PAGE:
Tuesday, April 12, 2016

BOOK REVIEW: The Last Confession of Thomas Hawkins by Antonia Hodgson

I am now up-to-date on one of the series I’ve started recently. It helps that there are just two books so far and the second one was just released this year.

A while back, I read The Devil in the Marshalsea by Antonia Hodgson and was thoroughly entertained, despite some reservations about the protagonist. The new book, The Last Confession of Thomas Hawkins continues the story of the wastrel detective after he gained freedom from prison.

It is London in 1728. Thomas Hawkins is now living with his ladylove, who has inherited enough money to permit him to drink and gamble to his heart’s content without fear of returning to debtor’s prison. She isn’t allowed the same freedom to roam, being a woman, but he’s explained that is the way of the world and not his fault. They love each other and that’s all that matters.

Unfortunately, Hawkins is still discontented. He’s bored. In a weak (drunken) moment, he hooks up with an underworld villain and his unexciting but safe life falls apart. He becomes embroiled in another mystery. As the prime suspect in the murder of his neighbor, it’s imperative that Hawkins find the real killer. Also, he has attracted the attention of people in high places, and is hired, against his inclination, to do some work for the Crown.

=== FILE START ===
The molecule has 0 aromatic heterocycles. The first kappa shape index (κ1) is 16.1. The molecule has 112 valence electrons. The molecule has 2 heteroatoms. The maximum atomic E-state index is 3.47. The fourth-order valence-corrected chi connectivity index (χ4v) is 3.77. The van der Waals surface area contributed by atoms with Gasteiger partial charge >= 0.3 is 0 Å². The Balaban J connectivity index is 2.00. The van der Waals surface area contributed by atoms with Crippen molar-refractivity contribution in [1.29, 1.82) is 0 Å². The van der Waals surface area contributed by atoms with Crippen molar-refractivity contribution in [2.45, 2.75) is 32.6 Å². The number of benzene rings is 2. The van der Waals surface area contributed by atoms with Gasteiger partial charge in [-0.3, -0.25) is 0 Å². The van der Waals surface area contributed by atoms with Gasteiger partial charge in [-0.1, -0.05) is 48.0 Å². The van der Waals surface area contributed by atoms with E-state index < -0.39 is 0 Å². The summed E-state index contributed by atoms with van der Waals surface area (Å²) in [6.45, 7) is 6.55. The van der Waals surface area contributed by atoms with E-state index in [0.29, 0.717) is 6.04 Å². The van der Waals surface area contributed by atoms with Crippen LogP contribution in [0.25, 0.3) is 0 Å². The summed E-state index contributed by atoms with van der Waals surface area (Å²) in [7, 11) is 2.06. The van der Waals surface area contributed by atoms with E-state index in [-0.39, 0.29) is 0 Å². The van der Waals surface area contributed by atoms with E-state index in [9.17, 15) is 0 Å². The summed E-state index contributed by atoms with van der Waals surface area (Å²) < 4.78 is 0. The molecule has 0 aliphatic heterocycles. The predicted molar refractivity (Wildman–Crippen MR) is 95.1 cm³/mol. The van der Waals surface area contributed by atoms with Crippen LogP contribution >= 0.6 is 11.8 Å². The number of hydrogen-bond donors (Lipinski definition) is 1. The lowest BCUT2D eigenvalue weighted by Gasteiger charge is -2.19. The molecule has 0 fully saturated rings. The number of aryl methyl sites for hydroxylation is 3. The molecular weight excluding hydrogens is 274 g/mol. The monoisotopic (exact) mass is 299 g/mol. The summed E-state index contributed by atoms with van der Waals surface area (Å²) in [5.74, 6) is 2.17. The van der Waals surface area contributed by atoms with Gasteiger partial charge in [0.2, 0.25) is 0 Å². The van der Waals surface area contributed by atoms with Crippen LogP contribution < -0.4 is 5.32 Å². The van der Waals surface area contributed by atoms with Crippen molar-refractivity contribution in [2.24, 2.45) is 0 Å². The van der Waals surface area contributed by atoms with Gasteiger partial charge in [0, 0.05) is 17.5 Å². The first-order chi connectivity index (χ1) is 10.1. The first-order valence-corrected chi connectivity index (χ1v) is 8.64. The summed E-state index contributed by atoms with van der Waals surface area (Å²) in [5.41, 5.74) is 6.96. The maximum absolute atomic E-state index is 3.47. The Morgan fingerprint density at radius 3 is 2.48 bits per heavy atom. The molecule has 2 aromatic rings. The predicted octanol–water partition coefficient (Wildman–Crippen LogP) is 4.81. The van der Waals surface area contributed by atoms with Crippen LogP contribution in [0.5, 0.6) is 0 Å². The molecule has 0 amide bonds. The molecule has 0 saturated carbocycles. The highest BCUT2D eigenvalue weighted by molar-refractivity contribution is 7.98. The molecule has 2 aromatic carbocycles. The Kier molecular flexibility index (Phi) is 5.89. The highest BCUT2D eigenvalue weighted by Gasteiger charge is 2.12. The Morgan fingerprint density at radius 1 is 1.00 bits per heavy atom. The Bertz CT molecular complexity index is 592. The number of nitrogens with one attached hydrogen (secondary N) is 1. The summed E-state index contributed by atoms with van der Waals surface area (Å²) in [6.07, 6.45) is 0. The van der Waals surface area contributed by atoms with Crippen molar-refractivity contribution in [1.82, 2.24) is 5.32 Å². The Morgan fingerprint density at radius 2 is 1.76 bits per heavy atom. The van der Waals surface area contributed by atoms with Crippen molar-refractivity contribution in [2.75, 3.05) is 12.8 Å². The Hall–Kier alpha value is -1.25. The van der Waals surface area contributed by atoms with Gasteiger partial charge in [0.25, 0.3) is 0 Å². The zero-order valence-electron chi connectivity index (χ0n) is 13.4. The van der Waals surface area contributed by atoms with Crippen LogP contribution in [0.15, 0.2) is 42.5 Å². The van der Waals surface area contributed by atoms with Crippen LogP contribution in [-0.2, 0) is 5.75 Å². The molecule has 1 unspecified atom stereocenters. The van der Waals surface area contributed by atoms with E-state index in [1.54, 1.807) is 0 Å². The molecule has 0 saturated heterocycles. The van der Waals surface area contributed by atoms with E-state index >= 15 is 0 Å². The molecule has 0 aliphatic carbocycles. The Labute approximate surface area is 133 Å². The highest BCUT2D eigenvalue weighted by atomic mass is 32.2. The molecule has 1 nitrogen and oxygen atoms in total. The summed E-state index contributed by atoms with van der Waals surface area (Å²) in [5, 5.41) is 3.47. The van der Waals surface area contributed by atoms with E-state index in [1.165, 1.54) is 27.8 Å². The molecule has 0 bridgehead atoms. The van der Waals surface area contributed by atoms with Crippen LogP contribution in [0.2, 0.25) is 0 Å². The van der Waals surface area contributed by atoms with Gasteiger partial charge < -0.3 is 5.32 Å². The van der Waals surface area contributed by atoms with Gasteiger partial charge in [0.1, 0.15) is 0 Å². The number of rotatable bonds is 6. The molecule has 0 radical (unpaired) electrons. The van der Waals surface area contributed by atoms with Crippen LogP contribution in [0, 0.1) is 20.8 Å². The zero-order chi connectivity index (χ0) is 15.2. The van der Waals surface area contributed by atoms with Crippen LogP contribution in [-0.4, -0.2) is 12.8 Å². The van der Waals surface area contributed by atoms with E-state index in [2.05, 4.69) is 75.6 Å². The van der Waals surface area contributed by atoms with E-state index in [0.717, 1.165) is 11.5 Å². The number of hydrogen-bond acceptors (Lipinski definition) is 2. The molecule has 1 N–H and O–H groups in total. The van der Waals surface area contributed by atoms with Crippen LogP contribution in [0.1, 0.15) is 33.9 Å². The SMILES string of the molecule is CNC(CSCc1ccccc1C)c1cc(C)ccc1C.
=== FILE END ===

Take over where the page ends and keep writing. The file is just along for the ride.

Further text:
Thomas Hawkins relies a good deal on his own privilege to wangle himself out of tight spots, but not even gentlemen are allowed to get away with murder. And since he has a great deal of difficulty figuring out who killed his neighbor, things don’t look very promising for Hawkins.

This is another tightly plotted story with a fascinating historical setting. As annoying as I find the protagonist who, unfortunately, has learned nothing from his previous imprisonment, the book is a page-turner. Hawkins is fortunate in surrounding himself with characters who are more impressive than he is. The wonderful supporting cast will bring me back for his next adventure.